Giant cichlid

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Giant cichlid
DKoehl Boulengerochromis microlepis.jpg
Scientific classification
Kingdom: Animalia
Phylum: Chordata
Class: Actinopterygii
Order: Perciformes
Family: Cichlidae
Subfamily: Pseudocrenilabrinae
Tribe: Boulengerochromini
Genus: Boulengerochromis
Pellegrin, 1904
Species: B. microlepis
Binomial name
Boulengerochromis microlepis
(Boulenger, 1899)

The giant cichlid (Boulengerochromis microlepis), also known as the emperor cichlid, is a species of fish in the Cichlidae family, endemic to Lake Tanganyika in Africa.[2][3] It is the only member of its genus Boulengerochromis and tribe Boulengerochromini.[4]

The species was originally described as Tilapia microlepis by George Albert Boulenger in 1899. Realizing that it was not a tilapia, the genus Boulengerochromis was coined in 1904 by Jacques Pellegrin, honouring G.A. Boulenger.

Males reach a length up to 90 cm (3.0 ft) and females up to 75 cm (2.5 ft), possibly making it the largest species of cichlid,[5] although other suggest that prize goes to the speckled peacock bass (Cichla temensis) of South America.[6]

The giant cichlid is endemic to Lake Tanganyika where it occurs in the countries of Burundi, the Democratic Republic of the Congo, Tanzania, and Zambia.[1] It is common and found in coastal areas to depths of 100 m (330 ft).[1] Adults are mainly piscivorous and juveniles are omnivores.[3]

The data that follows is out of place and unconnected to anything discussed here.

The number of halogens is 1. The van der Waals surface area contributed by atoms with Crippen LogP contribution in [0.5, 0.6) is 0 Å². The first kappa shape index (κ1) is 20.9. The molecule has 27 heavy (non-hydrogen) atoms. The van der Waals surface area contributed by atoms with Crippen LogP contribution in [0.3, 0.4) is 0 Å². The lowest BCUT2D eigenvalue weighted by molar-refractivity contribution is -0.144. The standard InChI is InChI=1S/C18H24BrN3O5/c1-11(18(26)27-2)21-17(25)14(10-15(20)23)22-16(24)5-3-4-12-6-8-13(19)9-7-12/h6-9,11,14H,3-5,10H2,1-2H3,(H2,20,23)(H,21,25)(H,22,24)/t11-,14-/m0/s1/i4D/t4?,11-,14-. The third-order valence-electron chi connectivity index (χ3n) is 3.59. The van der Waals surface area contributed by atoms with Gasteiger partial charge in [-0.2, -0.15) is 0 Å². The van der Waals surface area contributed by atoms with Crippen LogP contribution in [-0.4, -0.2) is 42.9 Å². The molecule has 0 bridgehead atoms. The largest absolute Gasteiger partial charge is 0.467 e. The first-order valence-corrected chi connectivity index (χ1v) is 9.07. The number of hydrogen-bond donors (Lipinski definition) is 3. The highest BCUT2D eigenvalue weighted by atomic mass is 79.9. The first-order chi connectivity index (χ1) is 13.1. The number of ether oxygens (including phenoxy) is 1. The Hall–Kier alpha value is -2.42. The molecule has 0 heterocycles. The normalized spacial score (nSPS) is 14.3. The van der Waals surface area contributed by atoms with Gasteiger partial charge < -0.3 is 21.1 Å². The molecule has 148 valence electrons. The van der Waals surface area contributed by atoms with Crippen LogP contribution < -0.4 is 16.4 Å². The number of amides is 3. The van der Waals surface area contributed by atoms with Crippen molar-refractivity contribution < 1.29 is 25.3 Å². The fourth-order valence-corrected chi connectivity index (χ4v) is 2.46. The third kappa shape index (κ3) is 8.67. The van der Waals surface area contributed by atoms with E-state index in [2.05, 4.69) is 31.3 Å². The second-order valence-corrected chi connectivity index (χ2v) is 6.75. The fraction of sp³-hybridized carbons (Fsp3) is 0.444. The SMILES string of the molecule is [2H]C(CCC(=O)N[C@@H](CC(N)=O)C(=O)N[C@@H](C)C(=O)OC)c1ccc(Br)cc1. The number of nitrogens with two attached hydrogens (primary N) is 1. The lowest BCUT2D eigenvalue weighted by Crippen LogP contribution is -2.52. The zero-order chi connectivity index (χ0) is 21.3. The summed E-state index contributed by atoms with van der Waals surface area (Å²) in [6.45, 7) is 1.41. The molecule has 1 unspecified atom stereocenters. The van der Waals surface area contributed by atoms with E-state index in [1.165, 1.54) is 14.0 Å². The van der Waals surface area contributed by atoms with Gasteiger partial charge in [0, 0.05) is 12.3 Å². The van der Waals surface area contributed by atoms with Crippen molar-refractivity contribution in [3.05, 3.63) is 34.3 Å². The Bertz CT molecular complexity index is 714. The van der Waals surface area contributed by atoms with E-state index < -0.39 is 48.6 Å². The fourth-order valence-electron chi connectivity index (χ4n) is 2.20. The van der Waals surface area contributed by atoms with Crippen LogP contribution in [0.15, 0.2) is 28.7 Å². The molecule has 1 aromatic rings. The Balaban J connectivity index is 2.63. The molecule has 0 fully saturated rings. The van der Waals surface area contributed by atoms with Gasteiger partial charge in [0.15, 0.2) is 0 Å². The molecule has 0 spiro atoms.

1. ^ a b c Bigirimana, C. 2005. Boulengerochromis microlepis. 2006 IUCN Red List of Threatened Species. Downloaded on 4 August 2007.
  2. ^ Boulengerochromis microlepis FishBase (2006) Eds. Froese, R. and D. Pauly. version (07/2014).
  3. ^ a b SeriouslyFish: Boulengerochromis microlepis. Retrieved 6 April 2017.
  4. ^ Meyer, Matchiner, Salburger, Britta, Michael, Walter (2015). "A tribal level phylogeny of Lake Tanganyika cichlid fishes based on a genomic multi-marker approach". Molecular Phylogenetics and Evolution. 83: 56–71. doi:10.1016/j.ympev.2014.10.009. 
  5. ^ Bailey, M. (13 June 2016). The 10 biggest cichlids. Practical Fishkeeping. Retrieved 17 March 2017.
  6. ^ Reis, P. (2015), Aspects of life history of Cichla temensis (Perciformes: Cichlidae) and its relationship to the Amazon basin's flood pulse, Rutgers University